I texted my brother, and told him we needed to dump the leaves as soon as possible. The intent was to wait a full week, but they were ready now . . . –ish. Thursday of that week – six days after we barreled the leaves – we gave ‘em a flash-dry.
When I arrived at my brother’s house, he pulled out a cooking tray and wrapped it in tinfoil. We dumped the fresh-seeming leaves out and spread ‘em as thinly as possible.
They smelled quite strongly of booze.
We, then, stuck them in his stove, and did a pre-heat at 150F for fifteen minutes. It was around the same timeframe I gave barrel-aged black tea. I figured that was plenty of time to dry out the leaves without cooking away the flavor.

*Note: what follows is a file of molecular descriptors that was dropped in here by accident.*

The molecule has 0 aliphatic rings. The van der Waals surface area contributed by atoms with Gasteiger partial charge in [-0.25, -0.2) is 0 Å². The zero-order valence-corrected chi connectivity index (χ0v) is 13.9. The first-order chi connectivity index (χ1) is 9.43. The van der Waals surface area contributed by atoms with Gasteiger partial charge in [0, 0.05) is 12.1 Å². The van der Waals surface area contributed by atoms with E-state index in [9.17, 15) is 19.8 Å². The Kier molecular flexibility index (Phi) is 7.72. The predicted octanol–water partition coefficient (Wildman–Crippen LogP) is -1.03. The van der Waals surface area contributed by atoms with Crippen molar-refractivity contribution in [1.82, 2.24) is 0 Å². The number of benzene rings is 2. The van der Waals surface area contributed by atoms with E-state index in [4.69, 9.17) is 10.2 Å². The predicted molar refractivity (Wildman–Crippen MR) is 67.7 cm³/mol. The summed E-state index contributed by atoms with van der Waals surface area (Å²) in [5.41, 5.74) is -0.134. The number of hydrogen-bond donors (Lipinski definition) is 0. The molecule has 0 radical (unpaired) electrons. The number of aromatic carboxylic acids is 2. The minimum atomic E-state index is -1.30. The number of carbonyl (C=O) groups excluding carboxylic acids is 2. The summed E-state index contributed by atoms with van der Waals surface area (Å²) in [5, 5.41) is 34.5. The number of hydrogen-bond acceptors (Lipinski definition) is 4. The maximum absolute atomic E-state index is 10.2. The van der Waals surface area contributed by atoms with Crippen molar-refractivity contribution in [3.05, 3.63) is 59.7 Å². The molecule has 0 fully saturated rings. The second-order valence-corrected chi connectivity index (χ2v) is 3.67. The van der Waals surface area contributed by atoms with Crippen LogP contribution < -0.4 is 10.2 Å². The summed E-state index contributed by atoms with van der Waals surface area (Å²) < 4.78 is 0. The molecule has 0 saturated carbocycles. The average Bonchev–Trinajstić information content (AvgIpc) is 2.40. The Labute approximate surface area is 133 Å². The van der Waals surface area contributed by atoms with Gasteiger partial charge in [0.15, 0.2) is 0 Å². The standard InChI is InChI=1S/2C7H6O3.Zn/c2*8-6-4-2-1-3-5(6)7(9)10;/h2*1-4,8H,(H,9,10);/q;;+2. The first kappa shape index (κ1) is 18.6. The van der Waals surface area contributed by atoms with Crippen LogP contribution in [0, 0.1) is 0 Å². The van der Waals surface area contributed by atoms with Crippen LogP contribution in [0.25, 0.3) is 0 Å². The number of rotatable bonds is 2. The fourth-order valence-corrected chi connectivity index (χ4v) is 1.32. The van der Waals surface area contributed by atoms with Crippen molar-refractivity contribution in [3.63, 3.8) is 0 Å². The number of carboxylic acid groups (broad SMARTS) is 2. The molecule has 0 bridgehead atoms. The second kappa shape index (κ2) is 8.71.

The timer dinged, and we removed the tray. The leaves still felt slightly wet. They went back in for another three-or-so minutes. Ding! again, and we took the tray out. I nodded and said they were dry.
My brother got out two clear cups, put some leaves in each, and we decided to test-drive this Misty “Peat” puerh – grandpa style.
The bourbon notes were front, center and strong. My brother even commented that it tasted like eggnog – the liquor-laced kind – and added that he felt a tingling on his tongue. I didn’t get any of that, but it sure tasted boozy.
I declared the experiment a success . . . but I was wrong.
So. Very. Wrong.
Continued in Part 2.
I love your determination to make this happen. It is very cool to see the process. Also confirms I may not be cut out to try this myself. 🙂
It actually isn’t a lot of work, once you get the process down. Obviously . . . I don’t have the process down.